ALTER INDEX DDL has been extended with following additional switches. The important point to note here is that the ONLINE keyword and PARTITION keyword exists in older versions but could not be used together.

<single_partition_rebuild_index_option> ::=
{
    ….  | ONLINE = { ON [ ( <low_priority_lock_wait> ) ] | OFF }
 }
  <low_priority_lock_wait>::=
   {

     WAIT_AT_LOW_PRIORITY ( MAX_DURATION = <time>[MINUTES], 
     ABORT_AFTER_WAIT = { NONE | SELF | BLOCKERS } )
    } 

Example

Let us examine the current fragmentation for PK_TransactionHistory_fragment_TransactionID for table Production.Transactionhistory.

Before Rebuild:

database_id   index_id      partition_number     avg_fragmentation_in_percent

5                    1                    1                               40.1174168297456

5                    1                    2                               20.7729468599034

5                    1                    3                               0.359712230215827

5                    1                    4                              33.4782608695652

5                    1                    5                              19.8979591836735

To rebuild index just for partition 4 above, you can execute a DDL as shown below. The DDL will wait for up 120 minutes each for both the S lock (in the beginning) and the Sch_M lock (at the end) on the table as specified by MAX_DURATION parameter and if the time elapses without the lock being acquired successfully, the DDL will abort any blocking queries.

ALTER INDEX PK_TransactionHistory_fragment_TransactionID ON Production.Transactionhistory

REBUILD PARTITION=4

WITH (ONLINE = ON (WAIT_AT_LOW_PRIORITY (MAX_DURATION= 120, ABORT_AFTER_WAIT=BLOCKERS)));

After Rebuild: You can see that only partition 4 was rebuild and its fragmentation almost eliminated.

database_id   index_id      partition_number     avg_fragmentation_in_percent

5                    1                    1                                40.1174168297456

5                    1                    2                                20.7729468599034

5                    1                    3                                0.359712230215827

5                    1                    4                                0.523560209424084

5                    1                    5                               19.8979591836735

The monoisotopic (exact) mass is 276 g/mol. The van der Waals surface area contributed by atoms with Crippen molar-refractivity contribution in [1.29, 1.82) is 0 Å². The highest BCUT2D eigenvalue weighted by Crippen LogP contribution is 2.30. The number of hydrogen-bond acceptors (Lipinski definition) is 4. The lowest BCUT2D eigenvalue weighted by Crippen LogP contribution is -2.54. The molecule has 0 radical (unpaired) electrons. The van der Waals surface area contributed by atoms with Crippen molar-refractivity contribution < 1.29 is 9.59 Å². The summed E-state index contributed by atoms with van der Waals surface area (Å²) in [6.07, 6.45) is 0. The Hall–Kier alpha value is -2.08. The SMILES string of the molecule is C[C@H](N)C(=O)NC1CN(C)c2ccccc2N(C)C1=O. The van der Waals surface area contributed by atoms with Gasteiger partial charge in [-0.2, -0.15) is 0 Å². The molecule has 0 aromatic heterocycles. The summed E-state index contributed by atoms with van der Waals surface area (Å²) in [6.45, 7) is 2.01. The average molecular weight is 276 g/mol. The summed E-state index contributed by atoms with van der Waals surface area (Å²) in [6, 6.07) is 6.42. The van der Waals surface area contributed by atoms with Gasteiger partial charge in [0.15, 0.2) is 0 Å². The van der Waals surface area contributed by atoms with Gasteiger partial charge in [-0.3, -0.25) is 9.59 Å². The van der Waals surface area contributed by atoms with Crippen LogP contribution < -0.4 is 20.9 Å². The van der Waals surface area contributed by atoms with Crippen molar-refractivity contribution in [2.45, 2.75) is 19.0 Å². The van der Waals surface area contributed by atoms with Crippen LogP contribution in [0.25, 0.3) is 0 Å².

Diagnostics

The following diagnostic enhancements are available to aid in troubleshooting.

Query Plan

For ALTER INDEX the query plan shows the partition being rebuilt in the Constant Scan operator

Rows       Executes  StmtText

0              1              insert [Production].[TransactionHistory] select * from [Production].[TransactionHistory] with (index = 1)

0              1                |--Nested Loops(Inner Join, OUTER REFERENCES:([Expr1009]))

1              1                     |--Constant Scan(VALUES:(((4))))

0              1                     |--Online Index Insert(OBJECT:([AdventureWorks].[Production].[TransactionHistory].[PK_TransactionHistory_fragment_TransactionID]))

27483      1                          |--Clustered Index Scan(OBJECT:([AdventureWorks].[Production].[TransactionHistory].[PK_TransactionHistory_fragment_TransactionID]), SEEK:([PtnId1000]=[Expr1009]) ORDERED FORWARD)

Extended Event

Two data fields have been added to  sqlserver.progress_report_online_index_operation extended event:

partition_number: shows ordinary number of the partition being built

partition_id :  shows ID of the partition being built

Manageability

In addition to the DDL extensions, SMO and PowerShell interfaces are available for both Managed Lock Priority and Single Partition Online Index Rebuild.

In SSMS, manage partition wizard for partition switching will script out the new syntax for managed lock priority with default values.

Conclusion

Both Managed Lock Priority and Single Partition Online Index Rebuild provide a database administrator options to define and to manage the maintenance of databases in large mission critical 24x7 workloads In addition, this enhances enterprise application availability by reducing maintenance downtime as well as resource consumption by common maintenance operations.

SQL Server 2014 CTP1 is available for download here. For more information on the new SQL Server 2014 syntax for using managed lock priority and single partition online index rebuild, see the ALTER TABLE (Transact-SQL) and ALTER INDEX (Transact-SQL) topics in SQL Server 2014 Books Online.

See additional posts on SQL Server 2014 In-Memory OLTP by visiting the blog series introduction and index